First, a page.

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IMPACT ON WATER DISTRIBUTION SYSTEM BIOFILM DENSITIES FROM REVERSE OSMOSIS MEMBRANE TREATMENT OF SUPPLY WATER
MECKES, M. C., R. HAUGHT, K. KELTY, J. C. BLANNON, AND D. CMEHIL. IMPACT ON WATER DISTRIBUTION SYSTEM BIOFILM DENSITIES FROM REVERSE OSMOSIS MEMBRANE TREATMENT OF SUPPLY WATER. B.P. Dancik (ed.), ENVIRONMENTAL ENGINEERING AND SCIENCE. NRC Research Press, Ottawa, Canada, 6(4):449-454, (2007).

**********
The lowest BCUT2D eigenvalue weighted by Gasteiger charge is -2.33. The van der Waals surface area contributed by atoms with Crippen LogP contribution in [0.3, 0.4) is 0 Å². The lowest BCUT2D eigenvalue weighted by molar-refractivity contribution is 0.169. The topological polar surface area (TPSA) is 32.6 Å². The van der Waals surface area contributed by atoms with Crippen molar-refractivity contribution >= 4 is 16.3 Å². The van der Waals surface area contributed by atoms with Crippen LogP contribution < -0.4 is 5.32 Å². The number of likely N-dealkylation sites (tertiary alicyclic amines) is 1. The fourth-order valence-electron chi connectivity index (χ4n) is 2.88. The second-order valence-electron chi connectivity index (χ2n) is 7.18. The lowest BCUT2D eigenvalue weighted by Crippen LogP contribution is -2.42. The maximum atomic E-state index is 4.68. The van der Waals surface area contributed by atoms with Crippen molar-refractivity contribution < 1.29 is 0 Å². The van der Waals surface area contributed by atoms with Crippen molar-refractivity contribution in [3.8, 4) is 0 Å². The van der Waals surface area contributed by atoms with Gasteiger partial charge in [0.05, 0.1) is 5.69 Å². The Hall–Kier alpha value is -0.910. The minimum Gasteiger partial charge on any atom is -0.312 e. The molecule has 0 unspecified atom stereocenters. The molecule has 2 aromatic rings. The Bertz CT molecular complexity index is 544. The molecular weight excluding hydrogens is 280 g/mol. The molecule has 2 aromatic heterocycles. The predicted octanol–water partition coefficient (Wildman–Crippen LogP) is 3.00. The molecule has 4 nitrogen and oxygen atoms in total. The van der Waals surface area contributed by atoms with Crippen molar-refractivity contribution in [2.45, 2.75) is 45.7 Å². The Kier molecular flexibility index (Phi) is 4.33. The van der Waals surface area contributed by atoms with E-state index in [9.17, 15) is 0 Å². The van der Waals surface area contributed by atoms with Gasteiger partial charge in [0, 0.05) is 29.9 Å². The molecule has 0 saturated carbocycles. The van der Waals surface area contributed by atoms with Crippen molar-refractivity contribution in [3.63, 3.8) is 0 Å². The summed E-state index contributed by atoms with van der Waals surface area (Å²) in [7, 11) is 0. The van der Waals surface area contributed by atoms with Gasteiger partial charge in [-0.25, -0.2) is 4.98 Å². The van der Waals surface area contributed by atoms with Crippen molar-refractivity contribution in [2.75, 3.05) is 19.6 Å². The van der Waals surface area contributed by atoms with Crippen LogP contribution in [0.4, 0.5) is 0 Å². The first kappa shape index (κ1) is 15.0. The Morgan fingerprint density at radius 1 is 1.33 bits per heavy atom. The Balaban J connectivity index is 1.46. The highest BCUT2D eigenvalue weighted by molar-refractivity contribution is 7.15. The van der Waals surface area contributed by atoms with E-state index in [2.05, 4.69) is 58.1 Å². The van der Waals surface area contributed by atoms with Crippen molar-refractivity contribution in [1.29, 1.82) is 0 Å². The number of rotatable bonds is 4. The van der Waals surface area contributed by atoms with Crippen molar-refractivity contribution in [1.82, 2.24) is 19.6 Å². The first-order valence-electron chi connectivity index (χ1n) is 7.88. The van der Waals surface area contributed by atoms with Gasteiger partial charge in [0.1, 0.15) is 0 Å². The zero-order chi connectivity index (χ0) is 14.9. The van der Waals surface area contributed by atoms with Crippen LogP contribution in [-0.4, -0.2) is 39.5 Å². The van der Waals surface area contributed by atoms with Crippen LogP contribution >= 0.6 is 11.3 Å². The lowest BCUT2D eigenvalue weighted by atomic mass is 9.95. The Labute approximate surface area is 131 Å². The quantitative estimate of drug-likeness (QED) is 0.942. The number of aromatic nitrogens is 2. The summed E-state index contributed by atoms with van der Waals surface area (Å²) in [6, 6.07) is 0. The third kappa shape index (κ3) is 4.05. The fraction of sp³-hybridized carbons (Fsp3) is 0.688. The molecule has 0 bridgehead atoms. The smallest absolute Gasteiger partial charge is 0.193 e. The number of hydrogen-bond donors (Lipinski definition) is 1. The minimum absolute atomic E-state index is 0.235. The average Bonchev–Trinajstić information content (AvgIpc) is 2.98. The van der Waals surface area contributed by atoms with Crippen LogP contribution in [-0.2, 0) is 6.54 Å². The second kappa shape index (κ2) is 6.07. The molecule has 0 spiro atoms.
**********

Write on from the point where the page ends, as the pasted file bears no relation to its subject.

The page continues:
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The quality of potable water is such that the concentration of nutrients available for growth of microorganisms within distribution systems is limited. In such systems carbon is often the growth limiting nutrient. Research conducted in the Netherlands has indicated that low levels (<10 µg/L) of available organic carbon in water is sufficient to maintain an actively growing population of heterotrophic, or organic carbon utilizing, bacteria in aquatic systems. However, the ability of commercially available and cost effective technologies to achieve such low concentrations of assimilable organic carbon in full-scale water systems is doubtful. Reverse osmosis (RO) systems have been used for many years to effectively remove contaminants from source waters. We challenged a water distribution system simulator (DSS) with water from a municipal system and water that was treated using an RO system under two concentrations of residual free chlorine to evaluate the effect of this disinfectant on biofilms in contact with low nutrient water. Our results showed that biofilm densities in the DSS carrying low nutrient RO treated water were lower than biofilm densities taken from the DSS when it carried water directly obtained from a municipal system.